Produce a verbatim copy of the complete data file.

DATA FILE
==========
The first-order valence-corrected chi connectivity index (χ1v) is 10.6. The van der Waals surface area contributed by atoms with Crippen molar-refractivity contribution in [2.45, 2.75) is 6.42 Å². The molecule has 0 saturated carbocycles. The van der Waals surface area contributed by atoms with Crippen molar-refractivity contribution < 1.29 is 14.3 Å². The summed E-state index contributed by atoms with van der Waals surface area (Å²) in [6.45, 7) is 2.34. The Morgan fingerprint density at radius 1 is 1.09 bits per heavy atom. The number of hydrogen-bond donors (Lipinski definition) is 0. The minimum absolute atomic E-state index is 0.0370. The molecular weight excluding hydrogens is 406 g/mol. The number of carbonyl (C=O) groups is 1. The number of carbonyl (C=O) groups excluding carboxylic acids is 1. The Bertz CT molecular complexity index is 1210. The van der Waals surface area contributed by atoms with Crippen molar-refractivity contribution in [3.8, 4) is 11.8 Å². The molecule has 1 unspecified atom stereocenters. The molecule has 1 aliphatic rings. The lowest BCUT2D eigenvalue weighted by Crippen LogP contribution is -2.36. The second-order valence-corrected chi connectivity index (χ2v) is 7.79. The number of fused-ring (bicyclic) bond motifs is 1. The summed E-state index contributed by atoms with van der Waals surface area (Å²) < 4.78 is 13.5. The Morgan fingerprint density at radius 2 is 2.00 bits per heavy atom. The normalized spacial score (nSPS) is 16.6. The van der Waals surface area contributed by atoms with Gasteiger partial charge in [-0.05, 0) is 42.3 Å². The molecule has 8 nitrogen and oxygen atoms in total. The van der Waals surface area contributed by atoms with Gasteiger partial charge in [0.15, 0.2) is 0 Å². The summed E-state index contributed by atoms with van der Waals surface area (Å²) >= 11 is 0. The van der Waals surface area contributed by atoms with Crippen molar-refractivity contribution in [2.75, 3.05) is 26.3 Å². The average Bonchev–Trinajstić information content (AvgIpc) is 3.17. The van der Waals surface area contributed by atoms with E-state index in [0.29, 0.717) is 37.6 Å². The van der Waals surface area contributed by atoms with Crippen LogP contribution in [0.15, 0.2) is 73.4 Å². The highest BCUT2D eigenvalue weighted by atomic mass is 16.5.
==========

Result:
The first-order valence-corrected chi connectivity index (χ1v) is 10.6. The van der Waals surface area contributed by atoms with Crippen molar-refractivity contribution in [2.45, 2.75) is 6.42 Å². The molecule has 0 saturated carbocycles. The van der Waals surface area contributed by atoms with Crippen molar-refractivity contribution < 1.29 is 14.3 Å². The summed E-state index contributed by atoms with van der Waals surface area (Å²) in [6.45, 7) is 2.34. The Morgan fingerprint density at radius 1 is 1.09 bits per heavy atom. The number of hydrogen-bond donors (Lipinski definition) is 0. The minimum absolute atomic E-state index is 0.0370. The molecular weight excluding hydrogens is 406 g/mol. The number of carbonyl (C=O) groups is 1. The number of carbonyl (C=O) groups excluding carboxylic acids is 1. The Bertz CT molecular complexity index is 1210. The van der Waals surface area contributed by atoms with Crippen molar-refractivity contribution in [3.8, 4) is 11.8 Å². The molecule has 1 unspecified atom stereocenters. The molecule has 1 aliphatic rings. The lowest BCUT2D eigenvalue weighted by Crippen LogP contribution is -2.36. The second-order valence-corrected chi connectivity index (χ2v) is 7.79. The number of fused-ring (bicyclic) bond motifs is 1. The summed E-state index contributed by atoms with van der Waals surface area (Å²) < 4.78 is 13.5. The Morgan fingerprint density at radius 2 is 2.00 bits per heavy atom. The normalized spacial score (nSPS) is 16.6. The van der Waals surface area contributed by atoms with Gasteiger partial charge in [-0.05, 0) is 42.3 Å². The molecule has 8 nitrogen and oxygen atoms in total. The van der Waals surface area contributed by atoms with Gasteiger partial charge in [0.15, 0.2) is 0 Å². The summed E-state index contributed by atoms with van der Waals surface area (Å²) >= 11 is 0. The van der Waals surface area contributed by atoms with Crippen molar-refractivity contribution in [2.75, 3.05) is 26.3 Å². The average Bonchev–Trinajstić information content (AvgIpc) is 3.17. The van der Waals surface area contributed by atoms with E-state index in [0.29, 0.717) is 37.6 Å². The van der Waals surface area contributed by atoms with Crippen LogP contribution in [0.15, 0.2) is 73.4 Å². The highest BCUT2D eigenvalue weighted by atomic mass is 16.5.